6. Feel free to use other reputable sources to study. Visit your school’s library for a ton of resources, and you can pretty much Google anything these days. Maybe you shouldn’t put too much weight on a personal blog that hasn’t been updated since 2001, but hey, Wikipedia’s footnotes are a great place to start. The more you absorb, the more familiar you get with each idea or artwork and repetition can be really helpful when you’re trying to recall details when stressing out during a timed in-class essay.
  6. All you got to do now is to study!
    1. Figure out what’s the best way for you to study. Do you need ban Social media sites from your computer for three hours? Maybe you need to set up a reward system, like if you write 1000 words for your paper, you can go eat a pastry you like. Do you prefer to study inside or outside? Does the background chatter of a cafe help you focus, or is it really distracting and you need to hole up in your room? May be you need to verbalize ideas, so forming a study group is really helpful, or you need to write everything down.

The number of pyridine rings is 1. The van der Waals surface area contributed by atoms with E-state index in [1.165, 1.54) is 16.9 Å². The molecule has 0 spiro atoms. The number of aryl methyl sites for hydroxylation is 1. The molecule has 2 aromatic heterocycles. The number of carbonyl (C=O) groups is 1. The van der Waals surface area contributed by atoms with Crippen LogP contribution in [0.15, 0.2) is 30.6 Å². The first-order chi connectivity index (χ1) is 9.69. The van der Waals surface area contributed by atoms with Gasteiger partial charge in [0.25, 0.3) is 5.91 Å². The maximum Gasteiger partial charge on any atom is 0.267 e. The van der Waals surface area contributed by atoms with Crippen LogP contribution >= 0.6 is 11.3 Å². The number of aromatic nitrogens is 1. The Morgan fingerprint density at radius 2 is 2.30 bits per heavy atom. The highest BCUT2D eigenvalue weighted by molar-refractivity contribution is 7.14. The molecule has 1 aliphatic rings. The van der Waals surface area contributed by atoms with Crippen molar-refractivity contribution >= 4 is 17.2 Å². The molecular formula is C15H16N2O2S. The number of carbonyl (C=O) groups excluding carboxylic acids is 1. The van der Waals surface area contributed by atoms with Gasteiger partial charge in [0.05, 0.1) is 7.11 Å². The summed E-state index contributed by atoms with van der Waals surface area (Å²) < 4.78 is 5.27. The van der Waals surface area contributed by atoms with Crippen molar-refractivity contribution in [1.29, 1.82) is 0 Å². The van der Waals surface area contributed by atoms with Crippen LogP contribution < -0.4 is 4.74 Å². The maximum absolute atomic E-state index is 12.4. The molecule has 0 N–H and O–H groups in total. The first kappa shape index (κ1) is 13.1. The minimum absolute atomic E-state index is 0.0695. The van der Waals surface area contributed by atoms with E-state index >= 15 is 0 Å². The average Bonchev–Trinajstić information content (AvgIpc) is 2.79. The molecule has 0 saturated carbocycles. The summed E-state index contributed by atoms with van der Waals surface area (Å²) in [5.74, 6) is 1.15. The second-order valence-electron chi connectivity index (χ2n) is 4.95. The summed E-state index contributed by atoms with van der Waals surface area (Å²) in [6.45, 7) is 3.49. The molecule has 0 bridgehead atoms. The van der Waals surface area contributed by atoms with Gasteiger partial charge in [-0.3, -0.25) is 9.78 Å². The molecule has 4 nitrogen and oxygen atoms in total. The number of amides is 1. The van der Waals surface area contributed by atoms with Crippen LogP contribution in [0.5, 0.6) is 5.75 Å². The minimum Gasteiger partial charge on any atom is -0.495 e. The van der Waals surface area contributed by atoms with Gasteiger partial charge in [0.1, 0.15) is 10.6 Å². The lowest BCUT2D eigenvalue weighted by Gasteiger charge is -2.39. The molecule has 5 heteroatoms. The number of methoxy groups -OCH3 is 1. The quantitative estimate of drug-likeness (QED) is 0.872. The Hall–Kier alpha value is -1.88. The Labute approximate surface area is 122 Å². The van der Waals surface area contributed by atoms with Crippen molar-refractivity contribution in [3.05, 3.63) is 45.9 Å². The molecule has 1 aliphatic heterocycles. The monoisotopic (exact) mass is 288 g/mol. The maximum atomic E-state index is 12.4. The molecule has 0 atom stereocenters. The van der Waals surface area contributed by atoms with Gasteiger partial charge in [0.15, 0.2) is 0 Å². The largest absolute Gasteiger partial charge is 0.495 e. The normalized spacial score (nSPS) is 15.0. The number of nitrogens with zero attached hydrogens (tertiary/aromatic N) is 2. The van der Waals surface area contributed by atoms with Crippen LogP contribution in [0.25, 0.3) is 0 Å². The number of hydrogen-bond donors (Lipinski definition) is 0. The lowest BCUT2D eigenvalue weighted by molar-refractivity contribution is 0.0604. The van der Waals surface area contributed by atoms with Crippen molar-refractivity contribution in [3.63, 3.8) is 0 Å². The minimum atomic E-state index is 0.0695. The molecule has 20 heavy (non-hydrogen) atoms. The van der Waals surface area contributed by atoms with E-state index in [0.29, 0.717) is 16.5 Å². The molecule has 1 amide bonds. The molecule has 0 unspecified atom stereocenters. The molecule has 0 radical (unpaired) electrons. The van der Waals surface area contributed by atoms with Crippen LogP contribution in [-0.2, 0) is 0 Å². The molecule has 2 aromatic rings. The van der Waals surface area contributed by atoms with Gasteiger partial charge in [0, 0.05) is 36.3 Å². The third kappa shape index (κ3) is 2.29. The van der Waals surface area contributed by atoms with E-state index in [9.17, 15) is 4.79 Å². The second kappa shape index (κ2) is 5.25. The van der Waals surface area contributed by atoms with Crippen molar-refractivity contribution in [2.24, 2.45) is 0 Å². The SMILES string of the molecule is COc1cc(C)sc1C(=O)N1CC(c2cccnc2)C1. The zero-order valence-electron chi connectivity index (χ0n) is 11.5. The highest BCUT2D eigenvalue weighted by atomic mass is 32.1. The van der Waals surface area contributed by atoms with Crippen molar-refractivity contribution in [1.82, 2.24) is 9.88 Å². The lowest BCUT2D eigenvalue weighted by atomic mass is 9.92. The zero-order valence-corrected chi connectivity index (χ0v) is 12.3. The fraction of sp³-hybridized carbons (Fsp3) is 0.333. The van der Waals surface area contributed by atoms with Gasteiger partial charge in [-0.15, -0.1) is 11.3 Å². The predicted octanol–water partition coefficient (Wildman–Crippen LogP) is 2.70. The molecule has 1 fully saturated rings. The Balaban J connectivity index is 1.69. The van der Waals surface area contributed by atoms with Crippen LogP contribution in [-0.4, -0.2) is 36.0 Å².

Finally, try to make it fun for yourself. I know, it’s not always easy when you’re stressed over a grade, but try to remember why you’re taking your class. Something about it was interesting to you so remind yourself to take the time to not just reading all the words ever, but appreciating the artwork itself. All these words came from someone just looking at it (most of the time) so hey, you can get a lot out of just looking at it too! So there's my top tips of How to Study Art History. I hope you found these tips useful. Best of luck with your studies!